If you want to beat back the ticking clock of age, exercise is one of the cheapest and most-effective investments you can make, both for your health and for your bottom line. People who exercise regularly are simply healthier.
People who exercised at a moderate tempo for just 2.5 hours a week (or at a high intensity for 1.25 hours a week) added 3.4 years to their lives, a National Cancer Institute study found. More exercise added more years, but even doing half the recommended exercise added an average of 1.8 years.
There’s no need to spend big money — or any money at all — to get benefits that include strength, resistance to illness, psychological resilience, increased productivity at work and even higher earnings.
Exercise is like a cheap, super-effective medicine for many ailments. Active people are less likely to get coronary heart disease, for example, according to Johns Hopkins Medicine. Exercise also helps people:
- Manage a healthy weight.
- Lower high blood pressure.
- Cut the risk of chronic illnesses like Type 2 diabetes, stroke, heart attack and some types of cancer.
- Counteract arthritis pain and joint stiffness.
- Reduce or manage depression and anxiety.
- Reduce the risk of osteoporosis and falls.
Exercise also can put money in your pocket:
- Participating in exercise and sports is associated with higher earnings, according to researcher Michael Lechner in a study in the Journal of Labor Economics.
- Workers who exercise regularly lose fewer work days to illness. “Those absences can translate to lost income and lost opportunities for advancement,” points out Time Magazine.
- Regular exercise ramps up productivity at work, according to the American College of Occupational and Environmental Medicine.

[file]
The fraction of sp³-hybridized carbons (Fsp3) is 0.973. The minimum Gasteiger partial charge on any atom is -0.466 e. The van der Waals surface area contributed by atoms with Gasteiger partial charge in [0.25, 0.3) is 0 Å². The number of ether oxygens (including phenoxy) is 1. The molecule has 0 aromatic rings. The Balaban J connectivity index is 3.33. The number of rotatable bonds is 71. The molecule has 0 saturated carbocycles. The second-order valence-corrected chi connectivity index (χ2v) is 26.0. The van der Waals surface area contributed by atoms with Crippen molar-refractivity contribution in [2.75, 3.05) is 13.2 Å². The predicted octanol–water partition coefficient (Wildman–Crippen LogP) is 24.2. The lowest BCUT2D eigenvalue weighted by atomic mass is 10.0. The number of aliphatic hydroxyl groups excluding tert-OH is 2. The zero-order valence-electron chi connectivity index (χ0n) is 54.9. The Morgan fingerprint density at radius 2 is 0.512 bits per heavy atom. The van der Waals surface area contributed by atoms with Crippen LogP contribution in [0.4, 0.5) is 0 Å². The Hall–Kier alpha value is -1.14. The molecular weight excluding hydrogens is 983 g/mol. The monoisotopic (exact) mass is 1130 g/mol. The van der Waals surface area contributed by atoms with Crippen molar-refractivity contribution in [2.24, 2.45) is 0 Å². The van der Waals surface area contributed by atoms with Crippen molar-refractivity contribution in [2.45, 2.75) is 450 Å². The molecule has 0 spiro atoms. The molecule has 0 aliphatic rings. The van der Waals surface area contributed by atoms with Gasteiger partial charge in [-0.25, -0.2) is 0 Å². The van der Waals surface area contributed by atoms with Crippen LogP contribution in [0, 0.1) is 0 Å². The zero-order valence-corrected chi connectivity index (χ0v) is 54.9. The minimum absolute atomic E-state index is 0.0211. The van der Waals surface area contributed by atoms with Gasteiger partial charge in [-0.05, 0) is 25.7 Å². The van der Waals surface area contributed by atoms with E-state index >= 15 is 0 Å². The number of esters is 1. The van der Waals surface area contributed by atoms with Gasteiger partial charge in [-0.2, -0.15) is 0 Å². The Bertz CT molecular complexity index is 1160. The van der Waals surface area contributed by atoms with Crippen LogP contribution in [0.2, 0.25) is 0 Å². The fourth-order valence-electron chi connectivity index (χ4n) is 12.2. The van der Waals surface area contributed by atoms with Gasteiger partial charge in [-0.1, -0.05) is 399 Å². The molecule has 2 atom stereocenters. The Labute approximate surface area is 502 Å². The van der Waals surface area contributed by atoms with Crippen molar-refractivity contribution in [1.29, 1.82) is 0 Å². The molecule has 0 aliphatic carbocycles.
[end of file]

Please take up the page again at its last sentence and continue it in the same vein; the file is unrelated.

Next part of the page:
The one thing exercise doesn’t fix
Contrary to what we’ve all heard, one thing exercise doesn’t affect much is weight loss. “[E]xercise consumes far fewer calories than many people think,” The New York Times says. Eating less seems to be the most-effective path to weight loss.
The costs of inactivity
On the flip side, inactivity is expensive. Disability from poor health cuts careers short, forcing workers into early, unwanted and low-income retirements. Also, Johns Hopkins says that inactivity can add to feelings of anxiety and depression and may raise the risk of certain cancers.
Get your money’s worth from the gym
The average cost of joining a gym is $58 a month, according to Statistics Brain. But 67 percent of gym members don’t use their passes at all and, on average, members waste $39 of their monthly fee by going too seldom to get their money’s worth.
16 cheap ways to get moving
You don’t have to put out much money — or any at all — to get the benefits of exercise. Here are 16 low-cost and no-cost ways to get moving:
1. Community centers
Find out if your city or county has a department of recreation. Residents of Montgomery County, Maryland, for instance, can choose among classes in dance (hip hop, ballroom, international and square dance), tai chi chuan, yoga, qi gong, aquatics programs, martial arts and indoor walking programs. Many cities and counties sponsor adult softball, soccer and basketball leagues.
2. Community colleges
State community colleges may offer great deals on exercise through their course catalogs. Look for inexpensive outdoor trips, fitness center memberships and classes like yoga, aerobics, dance, kayaking, bicycling and weight training.